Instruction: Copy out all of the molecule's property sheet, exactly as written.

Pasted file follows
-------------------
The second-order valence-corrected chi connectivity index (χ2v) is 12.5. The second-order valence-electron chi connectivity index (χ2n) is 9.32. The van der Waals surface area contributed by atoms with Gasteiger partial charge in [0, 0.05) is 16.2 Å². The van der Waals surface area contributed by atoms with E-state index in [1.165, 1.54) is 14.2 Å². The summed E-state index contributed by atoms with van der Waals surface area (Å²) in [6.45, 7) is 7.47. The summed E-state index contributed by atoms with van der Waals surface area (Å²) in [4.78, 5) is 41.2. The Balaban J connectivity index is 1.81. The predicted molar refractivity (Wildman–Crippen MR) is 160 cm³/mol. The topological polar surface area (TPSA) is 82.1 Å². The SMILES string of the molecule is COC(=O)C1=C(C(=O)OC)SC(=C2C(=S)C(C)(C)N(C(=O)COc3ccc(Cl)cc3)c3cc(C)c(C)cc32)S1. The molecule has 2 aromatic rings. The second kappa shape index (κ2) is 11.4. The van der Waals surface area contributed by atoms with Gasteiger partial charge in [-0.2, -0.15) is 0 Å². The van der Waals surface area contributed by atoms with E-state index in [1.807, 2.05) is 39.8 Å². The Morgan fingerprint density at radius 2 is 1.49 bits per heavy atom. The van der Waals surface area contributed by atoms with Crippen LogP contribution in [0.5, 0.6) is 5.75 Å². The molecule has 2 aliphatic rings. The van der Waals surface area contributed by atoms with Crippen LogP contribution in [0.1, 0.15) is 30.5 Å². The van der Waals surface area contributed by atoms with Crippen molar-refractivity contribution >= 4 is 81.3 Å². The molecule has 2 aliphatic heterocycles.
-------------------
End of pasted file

The second-order valence-corrected chi connectivity index (χ2v) is 12.5. The second-order valence-electron chi connectivity index (χ2n) is 9.32. The van der Waals surface area contributed by atoms with Gasteiger partial charge in [0, 0.05) is 16.2 Å². The van der Waals surface area contributed by atoms with E-state index in [1.165, 1.54) is 14.2 Å². The summed E-state index contributed by atoms with van der Waals surface area (Å²) in [6.45, 7) is 7.47. The summed E-state index contributed by atoms with van der Waals surface area (Å²) in [4.78, 5) is 41.2. The Balaban J connectivity index is 1.81. The predicted molar refractivity (Wildman–Crippen MR) is 160 cm³/mol. The topological polar surface area (TPSA) is 82.1 Å². The SMILES string of the molecule is COC(=O)C1=C(C(=O)OC)SC(=C2C(=S)C(C)(C)N(C(=O)COc3ccc(Cl)cc3)c3cc(C)c(C)cc32)S1. The molecule has 2 aromatic rings. The second kappa shape index (κ2) is 11.4. The van der Waals surface area contributed by atoms with Gasteiger partial charge in [-0.2, -0.15) is 0 Å². The van der Waals surface area contributed by atoms with E-state index in [1.807, 2.05) is 39.8 Å². The Morgan fingerprint density at radius 2 is 1.49 bits per heavy atom. The van der Waals surface area contributed by atoms with Crippen LogP contribution in [0.5, 0.6) is 5.75 Å². The molecule has 2 aliphatic rings. The van der Waals surface area contributed by atoms with Crippen LogP contribution in [0.1, 0.15) is 30.5 Å². The van der Waals surface area contributed by atoms with Crippen molar-refractivity contribution >= 4 is 81.3 Å². The molecule has 2 aliphatic heterocycles.